Fox // 1992 // 120 Minutes // Rated R
Reviewed by Judge Norman Short (Retired) // July 27th, 2000
A Comedy of Trial and Error.
Sometimes you can take a perhaps overly done type of film such as the "fish out of water" comedy, and still mine gold from it. Great performances, with just the right amount of physical comedy and quirky characters, and you get a movie that just sticks with you. My Cousin Vinny is one of those films for me. I think it a very funny movie, with an Oscar winning performance by Marisa Tomei. It is not often the Academy recognizes that comedy is tougher to do right than drama, and even go the extra step of awarding the Oscar for a comedic role. The Oscar was well deserved. Fox has now brought this fun comedy to DVD, with a sparkling anamorphic transfer and directors commentary. Color this judge happy to be at the bench today.
I am still surprised that British born director Jonathan Lynn (Distinguished Gentleman, The Whole Nine Yards) could pull off such an astute comedy about a Brooklyn mechanic-turned-lawyer working on a case in the Deep South. The characters are authentic and given sufficient depth, in nearly all cases. The story pokes some gentle fun at southern stereotypes, but only as misguided northern impression, and in fact the South is given sympathetic treatment. In fact, there really are no bad guys in this film; the cops, prosecutor, and judge are simply doing their jobs with the evidence they have.
That evidence is seemingly overwhelming. The story here is that two young men from New York (Ralph Maccio, The Karate Kid, and Mitchell Whitfield-Best Men) are driving through the south on their way to college in California, and are mistakenly identified as a pair responsible for murdering a convenience store clerk. When a frantic call home reveals there is a lawyer in the family, we get cousin Vinny, who has only recently passed the bar after 6 tries and hasn't even tried a case. Vinny (Joe Pesci), with his flamboyant fiancée Mona Lisa Vito (Marisa Tomei), arrive in rural Alabama to rescue these boys from certain conviction and the death penalty. From the moment they make their appearance, you know these two stick out like proverbial sore thumbs. And with one of the first lines from Marisa Tomei ("Oh yeah...you blend."), I knew we had some memorable characters.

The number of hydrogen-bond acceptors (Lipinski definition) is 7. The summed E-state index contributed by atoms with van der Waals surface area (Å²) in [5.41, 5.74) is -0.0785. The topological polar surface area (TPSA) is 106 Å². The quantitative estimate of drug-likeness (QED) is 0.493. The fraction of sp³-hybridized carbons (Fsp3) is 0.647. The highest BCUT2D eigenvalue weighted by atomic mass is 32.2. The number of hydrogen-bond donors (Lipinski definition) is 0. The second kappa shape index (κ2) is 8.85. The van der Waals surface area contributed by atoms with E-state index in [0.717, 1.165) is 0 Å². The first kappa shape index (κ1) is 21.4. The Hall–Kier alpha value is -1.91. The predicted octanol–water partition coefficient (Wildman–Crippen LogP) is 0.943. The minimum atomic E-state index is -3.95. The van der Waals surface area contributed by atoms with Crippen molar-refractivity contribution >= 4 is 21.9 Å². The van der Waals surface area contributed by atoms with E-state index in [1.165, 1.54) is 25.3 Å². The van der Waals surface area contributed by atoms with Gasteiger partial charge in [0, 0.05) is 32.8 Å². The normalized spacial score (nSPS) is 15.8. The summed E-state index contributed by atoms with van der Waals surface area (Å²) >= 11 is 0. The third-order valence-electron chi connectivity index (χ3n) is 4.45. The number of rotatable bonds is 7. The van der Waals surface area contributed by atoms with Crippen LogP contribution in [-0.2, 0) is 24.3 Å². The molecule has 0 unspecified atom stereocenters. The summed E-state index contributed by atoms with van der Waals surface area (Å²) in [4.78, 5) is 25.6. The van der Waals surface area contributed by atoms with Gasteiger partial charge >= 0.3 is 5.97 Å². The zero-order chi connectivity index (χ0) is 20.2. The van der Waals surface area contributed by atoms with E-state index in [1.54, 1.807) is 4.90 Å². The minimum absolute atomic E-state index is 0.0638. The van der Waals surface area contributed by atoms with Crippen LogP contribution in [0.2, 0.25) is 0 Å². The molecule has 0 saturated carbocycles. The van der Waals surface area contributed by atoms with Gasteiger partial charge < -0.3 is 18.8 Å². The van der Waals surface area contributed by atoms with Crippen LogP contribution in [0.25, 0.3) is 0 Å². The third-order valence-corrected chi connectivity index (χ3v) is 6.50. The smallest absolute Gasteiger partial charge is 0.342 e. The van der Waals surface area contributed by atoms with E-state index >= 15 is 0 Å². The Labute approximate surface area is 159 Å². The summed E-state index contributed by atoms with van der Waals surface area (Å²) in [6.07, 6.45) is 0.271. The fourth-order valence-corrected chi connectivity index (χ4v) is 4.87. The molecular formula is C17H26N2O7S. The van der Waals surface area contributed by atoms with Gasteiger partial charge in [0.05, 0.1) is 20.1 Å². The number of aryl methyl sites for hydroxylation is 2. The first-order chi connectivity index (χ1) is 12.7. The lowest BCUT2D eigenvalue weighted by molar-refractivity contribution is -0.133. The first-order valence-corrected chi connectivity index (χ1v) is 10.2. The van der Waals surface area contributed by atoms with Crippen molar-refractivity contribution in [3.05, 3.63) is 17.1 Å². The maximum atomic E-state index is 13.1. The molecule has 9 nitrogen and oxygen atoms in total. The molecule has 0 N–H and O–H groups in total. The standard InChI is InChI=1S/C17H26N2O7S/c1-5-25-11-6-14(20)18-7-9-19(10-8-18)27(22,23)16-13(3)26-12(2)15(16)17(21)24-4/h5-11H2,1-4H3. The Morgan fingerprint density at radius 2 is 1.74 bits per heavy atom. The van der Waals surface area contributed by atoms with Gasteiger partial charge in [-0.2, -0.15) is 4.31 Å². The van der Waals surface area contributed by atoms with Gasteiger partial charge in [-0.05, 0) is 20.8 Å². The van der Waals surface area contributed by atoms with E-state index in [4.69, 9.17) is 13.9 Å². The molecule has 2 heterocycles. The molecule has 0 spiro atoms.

Besides the fish out of water theme, the film is also working in class differences, as the decidedly blue collar Vinnie and Lisa are set up against prosecutor Jim Trotter III (Lane Smith, The Distinguished Gentleman), an old-money Southern gentleman, and Judge Chamberlain Haller (Fred Gwynne, The Munsters), a Yale graduate who oozes dignity and demands adherence to procedure. Of course it is their blue-collar background that ultimately becomes pivotal in the final act, a fitting turn of events in the class struggle.
Part courtroom drama, part comedy, the film works on both levels. Vinnie and Lisa are both lushly drawn characters, who live for and love to argue, which is how they ended up in this line of work. The events that follow as they try to get through this first important case, adjust to the Alabama lifestyle and maintain a relationship is a fun ride of physical and situation comedy. The dialogue, accents, and chemistry sparkle between these two Oscar winning actors. In fact, Pesci got his Oscar for GoodFellas while filming this picture. I thought Fred Gwynne was simply wonderful as the foil for Pesci, with his long face, great reactions, and slow Southern drawl. And in a cameo performance, Austin Pendleton (Amistad) is hilarious as the public defender who seems fine in person, but can't get a complete sentence out in court. But stealing the show in her moments is Marisa Tomei, in several scenes where her dialogue and diatribes just shine. Loud, profane, thoroughly Brooklyn, with a fashion sense best described as K-Mart meets Victoria's Secret, she is memorable and captivating.